It’s with somewhat unsurprising sadness that I read the latest report from ID Comms on the state of trust in our industry, with just one in 10 execs within agencies and clients trusting one another.
It’s with an equally unsurprising sadness that this report has come from ID Comms -- which specialise in improving clients' agency relationships and ultimately running pitches.
I have been married for over 17 years. Along the line, there have been times when trust between us has not been great, but not once have either of us said "sod this I’m out of here it’s time to find myself the perfect other half." The truth is, there is no such thing as a perfect other half; great relationships need bloody hard work and commitment to each other.
True in life and true in business. So to think that a pitch will solve the problem is utter madness. You’re only going to see the loveliest version of your new partner, only to find that they gradually begin to stop wearing that great outfit you loved so much on date night.
The truth is that this report actually points to some potentially dangerous undercurrents within the elements of our industry that need to be fixed.
1) The real relationship is broken.
Ask yourself when the client last called to say thanks so much for the extra hours you put in last week and
when you last called them to say that you’ve been thinking about their business and had this thought.
Someone at a network agency recently told me a story related to a major client he had in his old agency days. The client had called him to say "I’m really sorry, I’m not happy and considering putting the business up for pitch." When he asked why, the client said "because I haven’t heard from your account lead James for over a year,’" to which he replied, "oh god, that’s terrible... not least because his name is actually Steve."
As to why the client didn’t raise the alarm after a matter of days (or possibly weeks) and as to why Steve never properly engaged with a client spending over £10m in media is beyond me. And I don’t think this is a one-off; Big Ben scale alarm bells -- we aren’t making the basic effort in building good relationships and that is before I even start to rant about email and, dare I even say it, things like Slack!?
2) The idea of a "pitch" and the process itself is a joke.
Pitches are excessively exhausting for both parties. It’s almost as though we all spend so much time and energy dating that when we finally get it over the line we’re so exhausted that we just call it an early night instead.
I’m also at a loss as to why clients claim that they’re seeking a long and trusting relationship only to push them so hard on price that the only way the agency can deliver on it is by lying... only for the client to declare foul play several months later.
There are so many sides and influences that are complicit in this outcome that it’s not fair to single out any party specifically at fault.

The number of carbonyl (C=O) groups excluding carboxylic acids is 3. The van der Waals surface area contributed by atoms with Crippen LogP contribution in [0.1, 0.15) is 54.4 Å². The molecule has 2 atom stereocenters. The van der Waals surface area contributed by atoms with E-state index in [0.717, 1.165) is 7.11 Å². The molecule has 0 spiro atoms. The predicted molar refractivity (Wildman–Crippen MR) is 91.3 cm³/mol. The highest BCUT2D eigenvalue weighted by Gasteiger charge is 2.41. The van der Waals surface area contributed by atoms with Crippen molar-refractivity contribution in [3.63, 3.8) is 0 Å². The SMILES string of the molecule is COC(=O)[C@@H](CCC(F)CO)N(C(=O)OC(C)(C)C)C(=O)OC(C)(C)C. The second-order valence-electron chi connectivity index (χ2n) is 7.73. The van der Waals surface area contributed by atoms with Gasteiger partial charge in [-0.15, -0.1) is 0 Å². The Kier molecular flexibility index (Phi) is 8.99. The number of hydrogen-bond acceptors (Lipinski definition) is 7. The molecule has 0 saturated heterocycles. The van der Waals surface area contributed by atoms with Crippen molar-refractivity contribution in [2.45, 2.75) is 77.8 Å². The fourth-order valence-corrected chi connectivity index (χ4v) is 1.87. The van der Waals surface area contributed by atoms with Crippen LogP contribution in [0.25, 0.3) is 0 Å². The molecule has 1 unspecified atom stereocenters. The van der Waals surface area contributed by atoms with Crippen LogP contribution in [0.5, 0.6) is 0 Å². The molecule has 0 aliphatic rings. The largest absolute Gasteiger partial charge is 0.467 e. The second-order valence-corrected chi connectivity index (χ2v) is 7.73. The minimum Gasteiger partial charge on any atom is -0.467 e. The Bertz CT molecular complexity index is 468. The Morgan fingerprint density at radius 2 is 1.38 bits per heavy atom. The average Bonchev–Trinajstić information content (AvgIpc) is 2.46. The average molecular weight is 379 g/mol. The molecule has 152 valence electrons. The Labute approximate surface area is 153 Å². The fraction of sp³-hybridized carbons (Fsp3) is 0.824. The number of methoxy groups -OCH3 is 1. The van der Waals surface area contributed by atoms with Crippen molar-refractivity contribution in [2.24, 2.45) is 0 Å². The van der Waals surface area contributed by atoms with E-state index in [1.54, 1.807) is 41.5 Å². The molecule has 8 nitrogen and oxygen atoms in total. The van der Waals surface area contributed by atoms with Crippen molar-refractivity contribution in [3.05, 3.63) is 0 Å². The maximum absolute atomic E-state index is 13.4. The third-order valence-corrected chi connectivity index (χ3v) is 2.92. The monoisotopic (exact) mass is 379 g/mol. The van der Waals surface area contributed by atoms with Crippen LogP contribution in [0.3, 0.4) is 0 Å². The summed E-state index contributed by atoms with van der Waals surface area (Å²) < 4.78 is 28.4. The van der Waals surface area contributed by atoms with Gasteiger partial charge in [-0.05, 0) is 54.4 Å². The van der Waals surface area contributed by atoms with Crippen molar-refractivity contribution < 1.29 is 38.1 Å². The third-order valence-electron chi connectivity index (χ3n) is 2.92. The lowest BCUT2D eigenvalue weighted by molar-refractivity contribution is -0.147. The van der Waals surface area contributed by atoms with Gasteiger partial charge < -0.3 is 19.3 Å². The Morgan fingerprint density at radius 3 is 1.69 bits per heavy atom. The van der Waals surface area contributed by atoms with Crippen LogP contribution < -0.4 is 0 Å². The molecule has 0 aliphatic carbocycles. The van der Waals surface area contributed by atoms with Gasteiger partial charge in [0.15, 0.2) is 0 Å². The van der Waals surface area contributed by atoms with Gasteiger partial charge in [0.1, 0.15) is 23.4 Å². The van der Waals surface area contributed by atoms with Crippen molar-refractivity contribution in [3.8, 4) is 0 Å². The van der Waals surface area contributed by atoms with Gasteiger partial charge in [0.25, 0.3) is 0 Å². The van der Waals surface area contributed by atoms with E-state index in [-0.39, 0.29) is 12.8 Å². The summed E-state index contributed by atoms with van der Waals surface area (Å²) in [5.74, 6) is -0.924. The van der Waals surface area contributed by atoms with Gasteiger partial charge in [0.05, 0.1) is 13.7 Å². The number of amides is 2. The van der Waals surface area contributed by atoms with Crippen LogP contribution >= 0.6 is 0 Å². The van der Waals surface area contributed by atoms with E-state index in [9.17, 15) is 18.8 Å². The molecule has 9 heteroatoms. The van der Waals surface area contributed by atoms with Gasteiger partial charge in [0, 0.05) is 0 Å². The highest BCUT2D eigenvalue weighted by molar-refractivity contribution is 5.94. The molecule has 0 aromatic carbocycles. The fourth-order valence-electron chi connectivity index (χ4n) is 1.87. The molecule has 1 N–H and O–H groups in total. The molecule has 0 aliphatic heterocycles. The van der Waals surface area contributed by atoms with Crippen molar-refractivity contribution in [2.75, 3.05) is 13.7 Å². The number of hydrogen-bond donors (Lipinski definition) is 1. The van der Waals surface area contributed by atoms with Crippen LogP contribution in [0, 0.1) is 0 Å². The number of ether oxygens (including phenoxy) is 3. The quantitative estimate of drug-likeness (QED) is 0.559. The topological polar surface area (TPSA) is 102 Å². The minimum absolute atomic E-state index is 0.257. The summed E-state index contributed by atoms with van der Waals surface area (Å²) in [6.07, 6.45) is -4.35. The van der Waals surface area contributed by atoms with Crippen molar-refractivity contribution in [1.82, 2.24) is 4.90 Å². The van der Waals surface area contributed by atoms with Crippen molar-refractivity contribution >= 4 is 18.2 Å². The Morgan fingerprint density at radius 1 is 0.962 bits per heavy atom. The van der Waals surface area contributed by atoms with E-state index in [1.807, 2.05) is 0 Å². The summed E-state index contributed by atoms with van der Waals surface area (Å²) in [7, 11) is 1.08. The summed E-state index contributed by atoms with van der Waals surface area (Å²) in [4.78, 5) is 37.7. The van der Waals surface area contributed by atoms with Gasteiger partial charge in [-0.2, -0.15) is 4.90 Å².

But the fact is that charging around from pitch to pitch is crazy behaviour on both fronts. The process has to evolve to understand (and reward) the business value that a great agency relationship can deliver in the medium term. It’s all about the velocity of growth that can be delivered (price is only a small factor in this).
To be fair to ID Comms, this is precisely what it is trying to do.
3) The tendency to win it, then worry
I know I’m not the only person that thinks this -- we have all become media mercenaries lacking the confidence to say no. We all know that there is always someone in our market that will say yes.
Over the years we have seen agencies writing clients multimillion-pound cheques to win business, and worse still, the emergence of a "let’s just get the business in and worry about it later" mentality. If we keep thinking like this how can we possibly hope for trust?
4) Big billings above sustainable growth
Why are we obsessed with billings as a metric for success?
Can someone please explain to me why working on a multimillion-pound client, obsessed with price, strangled by process, happy to blame first in the hope of improving business growth by less than 1%, is any better than working with an owner-run dog food brand that understands the value of great relationships, great work and subsequently sees over 20% year-on-year growth?
I do understand the logic of the reams of coverage afforded to big billing swings; GBP30m auto brand moves from MediaCom to Mindshare, only for GBP30m of FMCG to swing the other way. Such moves impact lots of readers at lots of companies, which means lots of clicks. So I don’t want to attack the press for doing their jobs.
But I do worry that the weight of attention afforded to the problems in big media hides the great work that agencies can do when relationships are working -- and that this distorts the perception of our sector in the eyes of clients, investors and the public.
Done right, media is a growth engine for British business. And great relationships are essential to that. I’m just not sure the outside world sees it that way -- maybe it’s you, maybe it’s me. Either way, we need to talk.